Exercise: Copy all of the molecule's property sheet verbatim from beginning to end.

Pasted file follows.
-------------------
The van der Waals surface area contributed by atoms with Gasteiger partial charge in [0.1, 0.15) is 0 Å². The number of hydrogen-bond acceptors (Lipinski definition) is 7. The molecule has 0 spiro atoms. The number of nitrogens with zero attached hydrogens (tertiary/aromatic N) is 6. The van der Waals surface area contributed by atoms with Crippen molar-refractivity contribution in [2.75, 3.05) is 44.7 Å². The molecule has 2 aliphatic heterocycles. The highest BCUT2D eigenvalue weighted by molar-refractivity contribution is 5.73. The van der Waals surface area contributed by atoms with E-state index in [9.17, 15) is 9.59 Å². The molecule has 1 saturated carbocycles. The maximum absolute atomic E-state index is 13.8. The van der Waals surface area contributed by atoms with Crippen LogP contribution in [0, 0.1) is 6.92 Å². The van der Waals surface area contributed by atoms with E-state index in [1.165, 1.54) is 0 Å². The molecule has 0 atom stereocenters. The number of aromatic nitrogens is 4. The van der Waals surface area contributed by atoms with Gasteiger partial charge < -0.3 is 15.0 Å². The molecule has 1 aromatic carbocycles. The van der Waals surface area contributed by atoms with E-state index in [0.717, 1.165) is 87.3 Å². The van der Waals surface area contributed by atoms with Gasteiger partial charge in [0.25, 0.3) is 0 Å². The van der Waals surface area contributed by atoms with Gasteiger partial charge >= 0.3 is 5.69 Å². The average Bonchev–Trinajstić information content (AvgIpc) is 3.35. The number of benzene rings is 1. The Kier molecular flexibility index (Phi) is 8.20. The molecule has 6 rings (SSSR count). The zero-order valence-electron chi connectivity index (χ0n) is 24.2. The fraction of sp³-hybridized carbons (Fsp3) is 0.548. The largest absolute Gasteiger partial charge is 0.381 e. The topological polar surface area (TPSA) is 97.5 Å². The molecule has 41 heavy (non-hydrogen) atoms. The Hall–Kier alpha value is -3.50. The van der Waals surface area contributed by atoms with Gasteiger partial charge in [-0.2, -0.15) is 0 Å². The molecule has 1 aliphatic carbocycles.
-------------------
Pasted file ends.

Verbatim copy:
The van der Waals surface area contributed by atoms with Gasteiger partial charge in [0.1, 0.15) is 0 Å². The number of hydrogen-bond acceptors (Lipinski definition) is 7. The molecule has 0 spiro atoms. The number of nitrogens with zero attached hydrogens (tertiary/aromatic N) is 6. The van der Waals surface area contributed by atoms with Crippen molar-refractivity contribution in [2.75, 3.05) is 44.7 Å². The molecule has 2 aliphatic heterocycles. The highest BCUT2D eigenvalue weighted by molar-refractivity contribution is 5.73. The van der Waals surface area contributed by atoms with E-state index in [9.17, 15) is 9.59 Å². The molecule has 1 saturated carbocycles. The maximum absolute atomic E-state index is 13.8. The van der Waals surface area contributed by atoms with Crippen LogP contribution in [0, 0.1) is 6.92 Å². The van der Waals surface area contributed by atoms with E-state index in [1.165, 1.54) is 0 Å². The molecule has 0 atom stereocenters. The number of aromatic nitrogens is 4. The van der Waals surface area contributed by atoms with Gasteiger partial charge < -0.3 is 15.0 Å². The molecule has 1 aromatic carbocycles. The van der Waals surface area contributed by atoms with E-state index in [0.717, 1.165) is 87.3 Å². The van der Waals surface area contributed by atoms with Gasteiger partial charge in [0.25, 0.3) is 0 Å². The van der Waals surface area contributed by atoms with Gasteiger partial charge >= 0.3 is 5.69 Å². The average Bonchev–Trinajstić information content (AvgIpc) is 3.35. The number of benzene rings is 1. The Kier molecular flexibility index (Phi) is 8.20. The molecule has 6 rings (SSSR count). The zero-order valence-electron chi connectivity index (χ0n) is 24.2. The fraction of sp³-hybridized carbons (Fsp3) is 0.548. The largest absolute Gasteiger partial charge is 0.381 e. The topological polar surface area (TPSA) is 97.5 Å². The molecule has 41 heavy (non-hydrogen) atoms. The Hall–Kier alpha value is -3.50. The van der Waals surface area contributed by atoms with Gasteiger partial charge in [-0.2, -0.15) is 0 Å². The molecule has 1 aliphatic carbocycles.